Resetting the standard: why the average workplace falls short for hybrid workers

New data from Leesman reveals that experience, not presence, should be the key focus for employees in the future hybrid workplace

Workplace presence is the success metric many organisations are using today to understand how well their offices are performing. This has seen the rise of short-term incentives focused heavily on getting people into the office, regardless of the experience employees have when they are there. But is this the right metric to follow?

A new report by Leesman entitled ‘Power of Place: The different between average and outstanding’, highlights that hybrid working is here to stay in varying degrees, so to measure the workplace solely on employee presence is not an accurate portrayal of how well an office is performing. Instead, Leesman indicates that now is the right time to shift focus onto ensuring all employees have an outstanding experience when they do come to the office.

Leesman’s research draws on data from 515 workplaces and experiences of more than 24,000 employees collected between the latter half of 2021 to the first half of 2023. The study seeks to answer two critical questions: Why do you need an outstanding workplace in a hybrid working world? And how do you get from average to outstanding?

Average workplace is not enough

Hybrid working is cemented in how people work today. Leesman’s data finds that 86 per cent of employees are working across more than one location. However, the degree to which they have adopted hybrid work varies. For some it leans more towards primarily office working, while others sit at the opposite end of the spectrum opting to work mostly from alternative work locations such as their home. Whichever side employees choose, there is one consistent commonality: the office still plays an integral role in their work equation.

Despite incremental increases in workplace experience – measured using Leesman’s Index score – the data shows that the average knowledge worker is supported better in the average home than in the average office. This has been a consistent finding since Leesman started measuring hybrid working in 2022. So how can we bring offices up to par?

Surpassing average

If the average workplace is no longer enough to support today’s hybrid workforce, what elevates an office from average to exceptional? Leesman data finds that employees who spend an average of four to five days in the office per week have better workplace experiences than those who are in the office two to three days. This suggests that offices are not supporting the needs of hybrid workers in the same way they do for mostly office-based employees.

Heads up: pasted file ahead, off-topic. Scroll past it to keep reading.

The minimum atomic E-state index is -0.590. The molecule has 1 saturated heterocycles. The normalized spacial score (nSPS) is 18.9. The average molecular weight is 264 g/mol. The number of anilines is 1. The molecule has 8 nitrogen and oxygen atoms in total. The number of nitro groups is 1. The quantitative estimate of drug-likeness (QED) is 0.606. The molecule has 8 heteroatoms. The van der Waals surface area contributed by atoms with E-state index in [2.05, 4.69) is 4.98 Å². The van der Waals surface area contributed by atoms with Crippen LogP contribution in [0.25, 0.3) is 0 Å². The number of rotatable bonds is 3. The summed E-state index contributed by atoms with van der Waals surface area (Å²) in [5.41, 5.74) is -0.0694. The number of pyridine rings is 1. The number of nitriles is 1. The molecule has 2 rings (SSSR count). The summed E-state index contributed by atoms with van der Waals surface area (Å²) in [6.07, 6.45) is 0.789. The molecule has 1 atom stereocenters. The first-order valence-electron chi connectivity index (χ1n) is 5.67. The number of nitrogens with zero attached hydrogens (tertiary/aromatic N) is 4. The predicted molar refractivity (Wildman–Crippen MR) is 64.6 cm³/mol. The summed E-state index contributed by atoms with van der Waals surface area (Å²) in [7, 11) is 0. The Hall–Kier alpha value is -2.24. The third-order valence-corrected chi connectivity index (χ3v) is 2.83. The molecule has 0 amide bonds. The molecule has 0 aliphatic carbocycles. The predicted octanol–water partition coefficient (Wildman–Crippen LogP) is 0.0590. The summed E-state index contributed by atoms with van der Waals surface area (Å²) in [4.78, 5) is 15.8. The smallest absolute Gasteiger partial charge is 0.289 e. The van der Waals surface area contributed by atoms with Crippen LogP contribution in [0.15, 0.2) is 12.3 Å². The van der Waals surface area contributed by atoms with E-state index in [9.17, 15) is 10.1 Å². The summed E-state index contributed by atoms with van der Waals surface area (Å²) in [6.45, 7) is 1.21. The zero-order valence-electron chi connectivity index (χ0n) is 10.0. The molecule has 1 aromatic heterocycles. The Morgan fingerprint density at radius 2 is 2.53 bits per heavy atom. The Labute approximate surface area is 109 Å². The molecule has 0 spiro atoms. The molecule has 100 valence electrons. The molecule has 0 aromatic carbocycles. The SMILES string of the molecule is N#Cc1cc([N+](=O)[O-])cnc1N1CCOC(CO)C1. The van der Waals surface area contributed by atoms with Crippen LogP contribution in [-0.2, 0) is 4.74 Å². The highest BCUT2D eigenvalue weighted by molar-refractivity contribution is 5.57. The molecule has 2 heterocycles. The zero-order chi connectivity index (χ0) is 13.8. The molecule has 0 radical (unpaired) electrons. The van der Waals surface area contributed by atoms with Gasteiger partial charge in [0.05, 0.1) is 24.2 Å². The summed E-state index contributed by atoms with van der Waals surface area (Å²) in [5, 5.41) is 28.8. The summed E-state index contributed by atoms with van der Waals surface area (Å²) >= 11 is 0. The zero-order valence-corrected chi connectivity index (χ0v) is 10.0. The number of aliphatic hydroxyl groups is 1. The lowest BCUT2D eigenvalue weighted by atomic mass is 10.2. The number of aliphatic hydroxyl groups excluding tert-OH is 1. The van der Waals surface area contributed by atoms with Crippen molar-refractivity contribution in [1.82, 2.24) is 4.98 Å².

The question still stands: why is it important to have a great workplace experience if you already have a better work experience at home? The report identifies that when people are in the office it will likely lead to four key business benefits:

Pride and image: a sense of pride is crucial in maintaining a shared organisational identity, this is particularly important within a distributed workforce.

Privacy and concentration: as most people enjoy good acoustic privacy at home, they have a heightened expectation when they come into the office for spaces to focus and concentrate.

Community and working together: being physically together strengthens the social fabric of any organisation. The ability to work together and cultivate a sense of community is important for hybrid workers.

Enjoyable place to work: if the workplace experience is great, employees will get more enjoyment from being at the office. This is one of the biggest advantages workplaces can leverage over the comforts of home working.

Impactful design features

The study looked at a dataset of great workplaces that achieved a Leesman+ certification – a metric given to workplaces who score above 70 in the Leesman Index – and assessed the value the workplace delivered to the organisation and they ways they achieved that. Outstanding workplaces have exceptional design and layout, and are well-tailored to the roles and work of those using them.

The report identifies five critical design factors that can influence one or more of the four business benefits outlined in the research:

Atria and communal areas: getting the arrival experience right is linked to a sense of pride.

Quiet rooms for working alone: these spaces are paramount for acoustic privacy – an area of workplace that still needs much improvement.

Great hospitality: settings such as refreshment areas help maintain a sense of community among employees.

Plants and greenery: biophilia is particularly important for creating an enjoyable environment for employees to work in.

Variety of space: having a diverse spectrum of workspaces is statistically linked to all four business benefits: pride, privacy, community, and enjoyment at work.

The good news is that workplaces have become better. Longitudinal data from Leesman has tracked the scores of average workplaces as steadily increasing, which suggests progress is being made. Alongside this, employees have also been cultivating and improving their work-at-home set-up. The positive takeaway is that work environments across the hybrid spectrum are better accommodating workers today, and in tandem the benchmark for offices continues to rise.

Kasia Maynard is Head of Editorial & Research at WORKTECH Academy
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